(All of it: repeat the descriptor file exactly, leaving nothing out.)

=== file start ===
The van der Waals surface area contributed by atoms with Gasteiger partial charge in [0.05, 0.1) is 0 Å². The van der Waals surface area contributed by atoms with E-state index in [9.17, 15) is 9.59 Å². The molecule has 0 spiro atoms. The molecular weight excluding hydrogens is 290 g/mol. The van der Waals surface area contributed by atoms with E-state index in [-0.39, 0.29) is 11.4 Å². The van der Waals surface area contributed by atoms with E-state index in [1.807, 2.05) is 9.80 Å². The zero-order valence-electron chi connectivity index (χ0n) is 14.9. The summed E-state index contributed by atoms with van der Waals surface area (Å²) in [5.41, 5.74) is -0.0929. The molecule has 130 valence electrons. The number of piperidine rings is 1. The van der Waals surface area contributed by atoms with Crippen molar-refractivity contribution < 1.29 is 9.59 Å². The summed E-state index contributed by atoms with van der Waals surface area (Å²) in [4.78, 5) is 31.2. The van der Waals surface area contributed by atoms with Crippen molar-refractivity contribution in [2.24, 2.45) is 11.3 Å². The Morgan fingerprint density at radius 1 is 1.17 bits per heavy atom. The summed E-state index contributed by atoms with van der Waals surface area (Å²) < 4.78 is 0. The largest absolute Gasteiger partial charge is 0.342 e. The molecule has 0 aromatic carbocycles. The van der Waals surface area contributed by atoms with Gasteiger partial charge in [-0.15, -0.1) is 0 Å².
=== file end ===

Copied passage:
The van der Waals surface area contributed by atoms with Gasteiger partial charge in [0.05, 0.1) is 0 Å². The van der Waals surface area contributed by atoms with E-state index in [9.17, 15) is 9.59 Å². The molecule has 0 spiro atoms. The molecular weight excluding hydrogens is 290 g/mol. The van der Waals surface area contributed by atoms with E-state index in [-0.39, 0.29) is 11.4 Å². The van der Waals surface area contributed by atoms with E-state index in [1.807, 2.05) is 9.80 Å². The zero-order valence-electron chi connectivity index (χ0n) is 14.9. The summed E-state index contributed by atoms with van der Waals surface area (Å²) in [5.41, 5.74) is -0.0929. The molecule has 130 valence electrons. The number of piperidine rings is 1. The van der Waals surface area contributed by atoms with Crippen molar-refractivity contribution < 1.29 is 9.59 Å². The summed E-state index contributed by atoms with van der Waals surface area (Å²) in [4.78, 5) is 31.2. The van der Waals surface area contributed by atoms with Crippen molar-refractivity contribution in [2.24, 2.45) is 11.3 Å². The Morgan fingerprint density at radius 1 is 1.17 bits per heavy atom. The summed E-state index contributed by atoms with van der Waals surface area (Å²) < 4.78 is 0. The largest absolute Gasteiger partial charge is 0.342 e. The molecule has 0 aromatic carbocycles. The van der Waals surface area contributed by atoms with Gasteiger partial charge in [-0.15, -0.1) is 0 Å².